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UCSB’s Farm of the Future

UCSB’s Farm of the Future
Jack Betz/Staff Photographer

Nadean Hurtado
Staff Writer

Orange trees springing from the ground are just the first steps of the Associated Students Food Bank and Department of Public Worms who have begun a project that consists of growing food on West Campus at the University of California, Santa Barbara. The Department of Public Worms plans to open a campus farm by fall of 2017 in order to continue their goal of “a ‘closed loop cycle’ of sustainable food production and waste management on campus.”

The Department of Public Worms plans to train student volunteers to sustain the farm in order to offset some of the costs such a farm will continually require. This will also allow students to engage in sustainable food practices at an authentic level.

The campus farm will have a large pergola, “raised beds, fruit trees, trellis structures, and hydroponic vertical gardens,” as specified by UCSB Sustainability.

“The Edible Campus Program student farm will increase the amount of fresh produce accessible to our students while providing many educational opportunities for students to develop a personal connection to the land and their food,” Katie Maynard, a UCSB alum and co-adviser of the Edible Campus Program, wrote in an email to The Bottom Line.

Not only will the farm be filled with plants, it will also be filled with people when it opens to the public. Space will be allocated for learning areas where “the children of staff, faculty, and students” will be offered “visits, curriculum, and co-curricular activities” according to UCSB Sustainability’s website. UCSB Sustainability also states that older students will be able to go to educational workshops and classes and local experts and advocates are to be brought in to teach students about specific topics within food.

The Department of Public Worms has not responded to requests for comment.

When sustainability advocates noticed that many students on campus gave up meals in order to pay for expenses like tuition and textbooks, the Food Bank began to look into recycling waste to produce food.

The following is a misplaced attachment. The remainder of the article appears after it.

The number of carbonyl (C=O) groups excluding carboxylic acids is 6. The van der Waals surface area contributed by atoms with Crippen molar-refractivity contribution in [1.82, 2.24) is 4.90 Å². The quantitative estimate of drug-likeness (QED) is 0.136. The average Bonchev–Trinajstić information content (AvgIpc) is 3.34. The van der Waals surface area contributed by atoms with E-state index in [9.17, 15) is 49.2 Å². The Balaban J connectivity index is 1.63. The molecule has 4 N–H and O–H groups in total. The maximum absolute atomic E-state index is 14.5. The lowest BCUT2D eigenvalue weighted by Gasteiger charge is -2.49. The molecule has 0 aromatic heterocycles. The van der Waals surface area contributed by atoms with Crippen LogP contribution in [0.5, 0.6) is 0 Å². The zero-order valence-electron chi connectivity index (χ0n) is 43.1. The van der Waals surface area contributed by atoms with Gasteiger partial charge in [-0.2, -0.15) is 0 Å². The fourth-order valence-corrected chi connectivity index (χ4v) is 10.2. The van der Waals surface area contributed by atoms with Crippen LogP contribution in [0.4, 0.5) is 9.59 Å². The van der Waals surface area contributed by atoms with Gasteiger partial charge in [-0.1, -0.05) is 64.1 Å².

The idea behind growing food on campus for students has been proposed by the Department of Public Worms for years. The whole idea behind the Department of Public Worms is to compost food waste for fresh food, so putting their ideas into practice should fit right in with their mission statement.

Another important relationship that started the program has to do with UCSB alumni Jack and Kim Johnson. Both are passionate about food impacts on the world and have a foundation that focuses on food and environmental education. Their contributions to UCSB’s sustainability initiatives made it possible for the groups to plant the first six citrus trees on campus.

The Edible Campus Program officially started with the planting of two citrus trees in Storke Plaza. The plan is to place fruit bearing trees all around campus in order to utilize the space that is left on school grounds. These trees alone are estimated to produce 400-600 pounds of food per year once they become fully grown, according to UCSB Sustainability. This was the first project, known as Urban Orchard, of the Edible Campus Project that has made the Campus Farm Project possible.

The Edible Campus Project was awarded $38,000 in May of 2016 by the The Green Initiative Fund with the intent to enlighten students in agricultural techniques that address sustainability issues. Originally designed to provide the Food Bank with 12,000 pounds of food every year, there is now hope that eventually the Food Bank will be able to receive 25,000 pounds of food each year.

Get ready to plant, weed, and harvest the healthy food that many of your classmates will be eating.

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